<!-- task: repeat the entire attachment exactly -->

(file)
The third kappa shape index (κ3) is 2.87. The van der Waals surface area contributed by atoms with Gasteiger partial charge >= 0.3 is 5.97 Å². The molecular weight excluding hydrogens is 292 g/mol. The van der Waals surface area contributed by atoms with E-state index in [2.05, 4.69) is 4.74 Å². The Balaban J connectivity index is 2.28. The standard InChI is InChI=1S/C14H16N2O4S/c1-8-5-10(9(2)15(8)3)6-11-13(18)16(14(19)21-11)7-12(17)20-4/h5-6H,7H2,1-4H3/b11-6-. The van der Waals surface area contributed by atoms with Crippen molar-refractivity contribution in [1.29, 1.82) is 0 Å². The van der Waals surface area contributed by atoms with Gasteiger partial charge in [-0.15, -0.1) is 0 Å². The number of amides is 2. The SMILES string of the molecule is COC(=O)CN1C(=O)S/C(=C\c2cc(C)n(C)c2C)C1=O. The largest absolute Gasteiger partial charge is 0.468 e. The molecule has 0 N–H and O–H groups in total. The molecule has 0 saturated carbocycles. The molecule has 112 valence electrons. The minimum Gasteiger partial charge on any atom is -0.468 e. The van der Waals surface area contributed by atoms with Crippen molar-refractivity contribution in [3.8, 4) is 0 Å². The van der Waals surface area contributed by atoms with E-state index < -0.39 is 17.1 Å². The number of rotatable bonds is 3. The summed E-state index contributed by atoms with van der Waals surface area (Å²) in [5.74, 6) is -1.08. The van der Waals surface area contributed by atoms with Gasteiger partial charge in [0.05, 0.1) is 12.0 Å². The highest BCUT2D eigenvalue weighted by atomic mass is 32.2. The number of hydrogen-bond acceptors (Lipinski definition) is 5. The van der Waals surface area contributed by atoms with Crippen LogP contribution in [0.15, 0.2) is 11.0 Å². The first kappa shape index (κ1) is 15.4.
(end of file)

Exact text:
The third kappa shape index (κ3) is 2.87. The van der Waals surface area contributed by atoms with Gasteiger partial charge >= 0.3 is 5.97 Å². The molecular weight excluding hydrogens is 292 g/mol. The van der Waals surface area contributed by atoms with E-state index in [2.05, 4.69) is 4.74 Å². The Balaban J connectivity index is 2.28. The standard InChI is InChI=1S/C14H16N2O4S/c1-8-5-10(9(2)15(8)3)6-11-13(18)16(14(19)21-11)7-12(17)20-4/h5-6H,7H2,1-4H3/b11-6-. The van der Waals surface area contributed by atoms with Crippen molar-refractivity contribution in [1.29, 1.82) is 0 Å². The van der Waals surface area contributed by atoms with Gasteiger partial charge in [-0.15, -0.1) is 0 Å². The number of amides is 2. The SMILES string of the molecule is COC(=O)CN1C(=O)S/C(=C\c2cc(C)n(C)c2C)C1=O. The largest absolute Gasteiger partial charge is 0.468 e. The molecule has 0 N–H and O–H groups in total. The molecule has 0 saturated carbocycles. The molecule has 112 valence electrons. The minimum Gasteiger partial charge on any atom is -0.468 e. The van der Waals surface area contributed by atoms with Crippen molar-refractivity contribution in [3.8, 4) is 0 Å². The van der Waals surface area contributed by atoms with E-state index < -0.39 is 17.1 Å². The number of rotatable bonds is 3. The summed E-state index contributed by atoms with van der Waals surface area (Å²) in [5.74, 6) is -1.08. The van der Waals surface area contributed by atoms with Gasteiger partial charge in [0.05, 0.1) is 12.0 Å². The highest BCUT2D eigenvalue weighted by atomic mass is 32.2. The number of hydrogen-bond acceptors (Lipinski definition) is 5. The van der Waals surface area contributed by atoms with Crippen LogP contribution in [0.15, 0.2) is 11.0 Å². The first kappa shape index (κ1) is 15.4.